A History of English Literature for Secondary Schools (Google eBook)

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Harper, 1894 - English literature - 394 pages
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Page 306 - The spirits of your fathers Shall start from every wave For the deck it was their field of fame, And Ocean was their grave : Where Blake and mighty Nelson fell Your manly hearts shall glow, As ye sweep through the deep, While the stormy winds do blow ! While the battle rages loud and long, And the stormy winds do blow.
Page 278 - I see before me the Gladiator lie : He leans upon his hand his manly brow Consents to death, but conquers agony, And his droop'd head sinks gradually low And through his side the last drops, ebbing slow From the red gash, fall heavy, one by one, Like the first of a thunder-shower; and now The arena swims around him he is gone, Ere ceased the inhuman shout which hail'd the wretch who won.
Page 260 - The innocent brightness of a new-born Day Is lovely yet; The Clouds that gather round the setting sun Do take a sober coloring from an eye That hath kept watch o'er man's mortality; Another race hath been, and other palms are won.
Page 272 - O sweeter than the marriage-feast, 'Tis sweeter far to me, To walk together to the kirk With a goodly company! To walk together to the kirk, And all together pray, While each to his great Father bends, Old men, and babes, and loving friends And youths and maidens gay!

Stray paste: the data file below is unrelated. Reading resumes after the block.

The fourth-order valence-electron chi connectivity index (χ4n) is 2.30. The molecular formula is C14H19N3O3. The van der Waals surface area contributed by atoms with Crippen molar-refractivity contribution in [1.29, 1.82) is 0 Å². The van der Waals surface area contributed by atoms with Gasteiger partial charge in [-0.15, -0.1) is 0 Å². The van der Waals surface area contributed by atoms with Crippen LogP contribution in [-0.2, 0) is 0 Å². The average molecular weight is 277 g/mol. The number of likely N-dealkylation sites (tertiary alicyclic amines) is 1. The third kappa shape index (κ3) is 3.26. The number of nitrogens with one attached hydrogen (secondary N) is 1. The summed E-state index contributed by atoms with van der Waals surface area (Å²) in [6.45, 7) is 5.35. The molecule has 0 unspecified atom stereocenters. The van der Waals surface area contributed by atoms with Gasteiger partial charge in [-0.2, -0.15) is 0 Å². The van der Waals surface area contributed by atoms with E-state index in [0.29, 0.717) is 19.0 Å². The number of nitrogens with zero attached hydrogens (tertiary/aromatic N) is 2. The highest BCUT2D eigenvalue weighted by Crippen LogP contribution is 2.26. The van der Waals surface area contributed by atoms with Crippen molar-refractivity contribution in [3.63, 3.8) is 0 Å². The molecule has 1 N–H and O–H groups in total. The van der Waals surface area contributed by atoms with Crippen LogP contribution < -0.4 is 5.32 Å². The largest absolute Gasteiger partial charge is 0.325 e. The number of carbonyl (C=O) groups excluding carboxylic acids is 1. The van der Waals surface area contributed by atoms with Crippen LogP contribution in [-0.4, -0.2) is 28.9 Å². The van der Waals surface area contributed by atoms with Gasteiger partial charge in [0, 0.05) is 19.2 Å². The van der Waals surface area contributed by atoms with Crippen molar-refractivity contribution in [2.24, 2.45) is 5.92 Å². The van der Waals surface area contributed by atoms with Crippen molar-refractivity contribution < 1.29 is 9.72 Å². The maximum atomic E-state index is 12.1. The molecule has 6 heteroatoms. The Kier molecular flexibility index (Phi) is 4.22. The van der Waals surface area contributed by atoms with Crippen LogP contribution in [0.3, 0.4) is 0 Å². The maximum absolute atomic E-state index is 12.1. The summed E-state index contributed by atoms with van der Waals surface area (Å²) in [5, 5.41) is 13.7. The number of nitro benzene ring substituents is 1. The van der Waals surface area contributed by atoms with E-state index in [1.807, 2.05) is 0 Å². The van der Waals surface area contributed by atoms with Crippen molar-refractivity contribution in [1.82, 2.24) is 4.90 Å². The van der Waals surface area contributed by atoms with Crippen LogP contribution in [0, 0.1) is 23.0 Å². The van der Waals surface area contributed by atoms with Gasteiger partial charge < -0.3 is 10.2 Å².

Page 228 - After laying down my pen, I took several turns in a berceau, or covered walk of acacias, which commands a prospect of the country, the lake, and the mountains. The air was temperate, the sky was serene, the silver orb of the moon was reflected from the waters, and all nature was silent.
Page 284 - He has outsoared the shadow of our night; Envy and calumny and hate and pain, And that unrest which men miscall delight, Can touch him not and torture not again...
Page 288 - Homer ruled as his demesne ; Yet did I never breathe its pure serene Till I heard Chapman speak out loud and bold : Then felt I like some watcher of the skies When a new planet swims into his ken ; Or like stout Cortez when with eagle eyes He...
Page 259 - I'd rather be A Pagan suckled in a creed outworn; So might I, standing on this pleasant lea, Have glimpses that would make me less forlorn; Have sight of Proteus rising from the sea; Or hear old Triton blow his wreathed horn.
Page 294 - But now farewell. I am going a long way With these thou see'st if indeed I go (For all my mind is clouded with a doubt) To the island-valley of Avilion ; Where falls not hail, or rain, or any snow, Nor ever wind blows loudly ; but it lies Deep-meadow'd, happy, fair with orchard lawns And bowery hollows crown'd with summer sea, Where I will heal me of my grievous wound.
Page 146 - Of these the false Achitophel was first, A name to all succeeding ages curst : For close designs and crooked counsels fit, Sagacious, bold, and turbulent of wit, Restless, unfixed in principles and place, In power unpleased, impatient of disgrace ; A fiery soul, which working out its way, Fretted the pigmy body to decay And o'cr-informed the tenement of clay.

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